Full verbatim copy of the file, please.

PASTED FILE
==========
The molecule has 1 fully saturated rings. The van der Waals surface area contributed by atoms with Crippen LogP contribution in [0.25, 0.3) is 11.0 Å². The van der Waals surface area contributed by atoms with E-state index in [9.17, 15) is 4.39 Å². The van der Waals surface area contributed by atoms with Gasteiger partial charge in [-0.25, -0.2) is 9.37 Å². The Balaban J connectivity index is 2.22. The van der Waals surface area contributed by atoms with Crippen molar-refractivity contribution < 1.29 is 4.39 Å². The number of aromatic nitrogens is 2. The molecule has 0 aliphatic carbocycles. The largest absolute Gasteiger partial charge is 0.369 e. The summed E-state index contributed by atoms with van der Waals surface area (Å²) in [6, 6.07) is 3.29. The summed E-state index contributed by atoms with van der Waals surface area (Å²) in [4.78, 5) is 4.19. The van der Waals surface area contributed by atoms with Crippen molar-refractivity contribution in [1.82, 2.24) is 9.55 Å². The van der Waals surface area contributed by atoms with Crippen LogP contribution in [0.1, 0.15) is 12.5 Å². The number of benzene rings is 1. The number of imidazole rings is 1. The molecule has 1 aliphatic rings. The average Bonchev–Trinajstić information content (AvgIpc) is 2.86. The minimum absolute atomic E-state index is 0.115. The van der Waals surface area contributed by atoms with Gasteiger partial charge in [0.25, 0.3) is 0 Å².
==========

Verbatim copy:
The molecule has 1 fully saturated rings. The van der Waals surface area contributed by atoms with Crippen LogP contribution in [0.25, 0.3) is 11.0 Å². The van der Waals surface area contributed by atoms with E-state index in [9.17, 15) is 4.39 Å². The van der Waals surface area contributed by atoms with Gasteiger partial charge in [-0.25, -0.2) is 9.37 Å². The Balaban J connectivity index is 2.22. The van der Waals surface area contributed by atoms with Crippen molar-refractivity contribution < 1.29 is 4.39 Å². The number of aromatic nitrogens is 2. The molecule has 0 aliphatic carbocycles. The largest absolute Gasteiger partial charge is 0.369 e. The summed E-state index contributed by atoms with van der Waals surface area (Å²) in [6, 6.07) is 3.29. The summed E-state index contributed by atoms with van der Waals surface area (Å²) in [4.78, 5) is 4.19. The van der Waals surface area contributed by atoms with Crippen molar-refractivity contribution in [1.82, 2.24) is 9.55 Å². The van der Waals surface area contributed by atoms with Crippen LogP contribution in [0.1, 0.15) is 12.5 Å². The number of benzene rings is 1. The number of imidazole rings is 1. The molecule has 1 aliphatic rings. The average Bonchev–Trinajstić information content (AvgIpc) is 2.86. The minimum absolute atomic E-state index is 0.115. The van der Waals surface area contributed by atoms with Gasteiger partial charge in [0.25, 0.3) is 0 Å².